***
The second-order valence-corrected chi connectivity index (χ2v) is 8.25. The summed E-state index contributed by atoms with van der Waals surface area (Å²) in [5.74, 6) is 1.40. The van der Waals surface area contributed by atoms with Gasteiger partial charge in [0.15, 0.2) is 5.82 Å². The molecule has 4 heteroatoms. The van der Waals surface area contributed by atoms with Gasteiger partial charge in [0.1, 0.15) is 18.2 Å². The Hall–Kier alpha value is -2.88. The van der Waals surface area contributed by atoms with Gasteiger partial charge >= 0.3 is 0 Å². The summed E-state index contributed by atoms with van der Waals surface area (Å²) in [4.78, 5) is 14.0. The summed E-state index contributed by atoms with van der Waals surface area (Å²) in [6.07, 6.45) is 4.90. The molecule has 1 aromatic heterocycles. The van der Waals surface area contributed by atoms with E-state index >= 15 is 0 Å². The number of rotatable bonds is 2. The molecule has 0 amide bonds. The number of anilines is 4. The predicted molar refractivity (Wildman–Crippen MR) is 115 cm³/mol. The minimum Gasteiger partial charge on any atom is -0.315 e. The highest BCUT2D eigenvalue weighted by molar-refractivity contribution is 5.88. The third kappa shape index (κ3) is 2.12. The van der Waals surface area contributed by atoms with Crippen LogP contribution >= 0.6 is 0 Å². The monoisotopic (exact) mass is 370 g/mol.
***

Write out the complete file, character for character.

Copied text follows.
The second-order valence-corrected chi connectivity index (χ2v) is 8.25. The summed E-state index contributed by atoms with van der Waals surface area (Å²) in [5.74, 6) is 1.40. The van der Waals surface area contributed by atoms with Gasteiger partial charge in [0.15, 0.2) is 5.82 Å². The molecule has 4 heteroatoms. The van der Waals surface area contributed by atoms with Gasteiger partial charge in [0.1, 0.15) is 18.2 Å². The Hall–Kier alpha value is -2.88. The van der Waals surface area contributed by atoms with Gasteiger partial charge >= 0.3 is 0 Å². The summed E-state index contributed by atoms with van der Waals surface area (Å²) in [4.78, 5) is 14.0. The summed E-state index contributed by atoms with van der Waals surface area (Å²) in [6.07, 6.45) is 4.90. The molecule has 1 aromatic heterocycles. The van der Waals surface area contributed by atoms with E-state index >= 15 is 0 Å². The number of rotatable bonds is 2. The molecule has 0 amide bonds. The number of anilines is 4. The predicted molar refractivity (Wildman–Crippen MR) is 115 cm³/mol. The minimum Gasteiger partial charge on any atom is -0.315 e. The highest BCUT2D eigenvalue weighted by molar-refractivity contribution is 5.88. The third kappa shape index (κ3) is 2.12. The van der Waals surface area contributed by atoms with Crippen LogP contribution >= 0.6 is 0 Å². The monoisotopic (exact) mass is 370 g/mol.